In 1989, The Simpsons exploded into pop consciousness and changed everything. Marge and Homer, working class Baby Boomer parents with three Generation X kids, were the first family on TV to address the problems of living in a mass society. The Simpsons were first to capture how it feels to live in an America utterly saturated by mass media, where kids are casually obsessed with hyper-violent cartoons, and someone you will never meet, like a local anchorman, plays an intimate role in your daily life. The Simpsons, in essence, were the first characters on TV to be as dramatically affected by pop culture as the rest of us.

By the mid-1990's, the first wave of Generation X was hitting 30. Bart and Lisa's cohort, the first generation to never know a world without TV, was old enough to start writing TV shows of their own. References to pop culture started pouring into the once hermetically sealed sitcom world. On Buffy the Vampire Slayer, characters would casually mention movie stars and rock bands. Jerry Seinfeld got in trouble for making out with his girlfriend during Schindler's List. Eric on That '70s Show imagined himself as Luke Skywalker.

By the 2000s, shows were doing more than just incorporating pop culture. They were making fun if it. South Park and Arrested Development, the only real rivals to Community's meta-comedy crown, mocked the conventions of film and TV. A whole wave of "backstage" shows, including The Flight of the Conchords, Entourage, and Curb Your Enthusiasm, satirized the entertainment industry from the inside. Maybe the best of them, premiering in 2006, is 30 Rock.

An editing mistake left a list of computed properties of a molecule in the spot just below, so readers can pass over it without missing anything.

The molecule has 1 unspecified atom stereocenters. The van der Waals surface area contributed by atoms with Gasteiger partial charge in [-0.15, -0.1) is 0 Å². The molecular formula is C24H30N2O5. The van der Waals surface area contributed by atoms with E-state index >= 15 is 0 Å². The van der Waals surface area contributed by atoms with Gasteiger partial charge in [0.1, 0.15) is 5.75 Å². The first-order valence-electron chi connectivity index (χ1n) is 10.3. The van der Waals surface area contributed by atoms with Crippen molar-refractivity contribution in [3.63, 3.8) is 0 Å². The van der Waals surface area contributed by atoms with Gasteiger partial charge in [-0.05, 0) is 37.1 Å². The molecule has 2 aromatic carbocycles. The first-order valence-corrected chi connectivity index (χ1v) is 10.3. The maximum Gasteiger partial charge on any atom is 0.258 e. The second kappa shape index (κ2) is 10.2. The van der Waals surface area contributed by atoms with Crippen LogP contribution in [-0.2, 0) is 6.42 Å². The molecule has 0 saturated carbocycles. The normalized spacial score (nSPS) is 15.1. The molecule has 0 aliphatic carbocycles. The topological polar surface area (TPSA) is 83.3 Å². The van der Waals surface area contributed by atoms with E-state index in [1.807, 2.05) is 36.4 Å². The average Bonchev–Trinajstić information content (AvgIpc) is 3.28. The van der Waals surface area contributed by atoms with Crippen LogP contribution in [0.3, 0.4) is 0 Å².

Tina Fey is a brilliant innovator—Lisa Simpson all grown up—and there is no question 30 Rock built the road Community drives on. Still, for all of 30 Rock's meta-humor and nods to the audience, it's a fairly conventional workplace comedy at heart. Essentially it's a reworked version of Mary Tyler Moore, with Tina Fey in Mary's role, Alec Baldwin as the Lou Grant-like figure, and Tracy Morgan reprising Ted Baxter.

Community is Something Completely Different, and its relationship to 30 Rock is more than a little like that of The Colbert Report to The Daily Show.

Where Jon Stewart's show makes fun of pundits, The Colbert Report is, in itself, a spoof of punditry. In the same way, Dan Harmon, Bart Simpson all grown up, isn't making a sitcom. He's making a parody of them.

That difference was made vivid a few weeks back when both shows aired a "clip show," TV's version of a victory lap, where characters recall past events as a pretext for cutting to highlights of past episodes. 30 Rock, celebrating five years on the air, wove their clips around the wafer-thin premise of Tracy wanting to destroy his own credibility.

Community's clip show, ladies and germs, was a new whole different kettle of fish ball wax. First we see the study group making yet another diorama for Anthropology class. This one, though, depicts the study group in the act of making a diorama—just a hint of the Charlie Kaufman-ish weirdness to come.

The cast starts reminiscing and flashing back, but there's something odd about the clips we flash back to. They aren't highlights. They are all-new, shot to look like highlights, and we are "remembering" events that never aired. We weren't shown crucial stuff, apparently, too. Like during the Halloween episode. We flashback to the cast wearing the same costumes on the same set, but this time see that Jeff and Britta's "Will they or won't they?" has been an "already did" for months.